The Rolex Seekers
Angela, Rayden, and Brooke are enjoying the Ugandan version of a breakfast burrito.
It is noon on our final day in Mbarara, it’s been pouring rain outside since early this morning, and Rayden, Brooke, and Angela have ventured into the rain in search of an authentic street-made Rolex. I think Ugandan food has grown onto us since we’ve arrived in the country… Rolex is definitely a favourite of ours.
Today, we head out to our community health placements, and boy, what a ride has it been to get to this point. I should start with pointing out a major theme of this trip: African time. Granted, this is a generalization, but this term describes the common attitude towards schedules, meeting times, and life in general in Uganda. While Westerners (especially North Americans) have a tight grip on their time and look at it as minutes and hours that make up their days, Ugandans are much more relaxed and consider their weeks and months to plan their years. A late meeting, a delayed boat, or an event that takes up five hours instead of two is nothing to worry about. It is a fact of life in Uganda, one that has proven difficult to get used to for us goal-obsessed Canadians. However, we are
Ukulele by the lake
Making the best of African time.
learning that when in Africa, do as the Africans do. Don’t hold people to Canadians standards of punctuality and expect for customs to be modified just for you. Plans are fluid and subject to change until they are accomplished, and that is okay. While being different from what we are used to, this way of life is just as valid as our own.
Earlier, I mentioned a delayed boat- this was based on a personal experience. On the first week of our trip, the 2pm barge ended up leaving Entebbe for the Ssesse islands at 5:30pm. Why was it so late? The boat ran out of fuel, and the truck transporting the extra fuel broke down on the road. Faced with a delay that kept getting extended, we had the choice to be poor sports about it or to go with the flow. We figured that there was no reason to get into a fuss about our situation since there was nothing we could do about it. We ended up having a lovely afternoon on the shores of Lake Victoria. Haley napped in the grass, Casey read a novel, and I strummed my ukulele.
To tie this post
What a beautiful wedding!
(From left to right): Casey, Haley, and I.
back to the original point, the community placement, which we were supposed to start almost immediately after arriving in Uganda, was also delayed. Unfortunately, our orientation to start our community projects was postponed for three consecutive weeks because the Mbarara University professors were on strike. This delayed the start of our time in the villages until today when we’ll finally travel to Rugazi, a rural village situated on the edge of Queen Elizabeth National Park. In all honesty, it was disappointing to travel all the way to Uganda only to be told to wait two weeks to start our work. Did it feel like I was wasting my time? Yes, because we are only in country for 90 days and I am a goal-oriented person who loves to jump right into projects. But again, I must remind myself that the past two weeks have been instrumental in getting us acclimatized to our new environment, and the more adapted we are, the more effective we will be in our healthcare settings.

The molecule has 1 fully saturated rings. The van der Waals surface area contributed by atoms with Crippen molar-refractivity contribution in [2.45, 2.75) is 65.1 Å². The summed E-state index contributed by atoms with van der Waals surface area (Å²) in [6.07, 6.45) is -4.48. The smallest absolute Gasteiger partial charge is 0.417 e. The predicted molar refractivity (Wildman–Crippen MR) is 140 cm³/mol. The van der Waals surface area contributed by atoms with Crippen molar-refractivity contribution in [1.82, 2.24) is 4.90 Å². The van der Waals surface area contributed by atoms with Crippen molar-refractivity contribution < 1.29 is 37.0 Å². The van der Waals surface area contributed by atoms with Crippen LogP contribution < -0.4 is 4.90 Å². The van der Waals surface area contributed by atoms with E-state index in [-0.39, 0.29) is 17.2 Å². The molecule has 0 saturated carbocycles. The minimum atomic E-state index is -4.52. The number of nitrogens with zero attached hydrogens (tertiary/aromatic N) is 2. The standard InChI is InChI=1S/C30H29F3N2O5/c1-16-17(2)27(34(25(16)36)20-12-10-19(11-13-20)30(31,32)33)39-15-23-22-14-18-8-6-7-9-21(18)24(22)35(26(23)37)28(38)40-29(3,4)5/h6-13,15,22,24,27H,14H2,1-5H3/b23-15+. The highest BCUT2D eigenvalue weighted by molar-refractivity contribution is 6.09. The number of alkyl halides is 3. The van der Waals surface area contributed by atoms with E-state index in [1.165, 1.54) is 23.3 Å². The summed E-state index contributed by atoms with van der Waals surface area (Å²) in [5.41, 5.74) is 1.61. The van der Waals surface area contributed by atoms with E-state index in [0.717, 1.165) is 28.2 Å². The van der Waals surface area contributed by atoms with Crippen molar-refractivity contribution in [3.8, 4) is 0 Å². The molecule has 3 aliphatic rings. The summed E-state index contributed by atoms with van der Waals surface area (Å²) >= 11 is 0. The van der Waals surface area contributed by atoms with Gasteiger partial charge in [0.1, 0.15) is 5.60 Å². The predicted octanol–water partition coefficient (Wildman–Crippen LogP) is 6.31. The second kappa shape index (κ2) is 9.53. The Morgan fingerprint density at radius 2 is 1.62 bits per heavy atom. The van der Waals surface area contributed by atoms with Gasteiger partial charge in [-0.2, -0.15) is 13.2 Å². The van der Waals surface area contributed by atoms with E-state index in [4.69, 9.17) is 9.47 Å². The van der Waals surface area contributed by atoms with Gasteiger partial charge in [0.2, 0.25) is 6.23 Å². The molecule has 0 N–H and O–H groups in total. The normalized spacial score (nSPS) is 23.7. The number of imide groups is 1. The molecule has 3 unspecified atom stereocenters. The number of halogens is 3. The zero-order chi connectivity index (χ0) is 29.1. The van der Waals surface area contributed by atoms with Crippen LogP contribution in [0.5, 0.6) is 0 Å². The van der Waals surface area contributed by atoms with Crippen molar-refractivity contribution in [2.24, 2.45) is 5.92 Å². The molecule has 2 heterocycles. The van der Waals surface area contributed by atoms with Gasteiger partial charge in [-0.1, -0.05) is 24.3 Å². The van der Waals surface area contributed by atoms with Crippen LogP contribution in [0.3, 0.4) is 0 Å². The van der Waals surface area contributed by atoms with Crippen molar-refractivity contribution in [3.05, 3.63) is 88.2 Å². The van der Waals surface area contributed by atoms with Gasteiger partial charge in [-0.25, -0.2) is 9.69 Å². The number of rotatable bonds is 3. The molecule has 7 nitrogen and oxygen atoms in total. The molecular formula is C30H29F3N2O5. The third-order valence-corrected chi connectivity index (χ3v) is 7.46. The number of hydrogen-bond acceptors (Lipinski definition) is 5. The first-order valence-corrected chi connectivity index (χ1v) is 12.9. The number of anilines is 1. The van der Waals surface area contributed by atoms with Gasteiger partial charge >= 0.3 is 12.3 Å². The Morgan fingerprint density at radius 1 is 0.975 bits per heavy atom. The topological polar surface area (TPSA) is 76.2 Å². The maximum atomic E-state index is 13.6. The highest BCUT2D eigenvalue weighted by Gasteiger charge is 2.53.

And anyways, had our trip not been delayed, we wouldn’t have had the chance to attend Lydia’s wedding last Saturday, which by the way, was a beautiful and extravagant
The Nutrition Gals
(From left to right): Me, Angela, and Victoria at the wedding
event. It was wonderful to see how many people came together to celebrate the newlyweds and to feel the pervasive sense of tightly-knit community. Congratulations Lydia and Samuel!
While we can’t start our community project until we are finished our orientation (which will happen in Mbarara next week), we are so fortunate to work and learn in the health clinic and tour Rugazi and the surroundings to meet with community elders. I am so excited to get started! Until next time!
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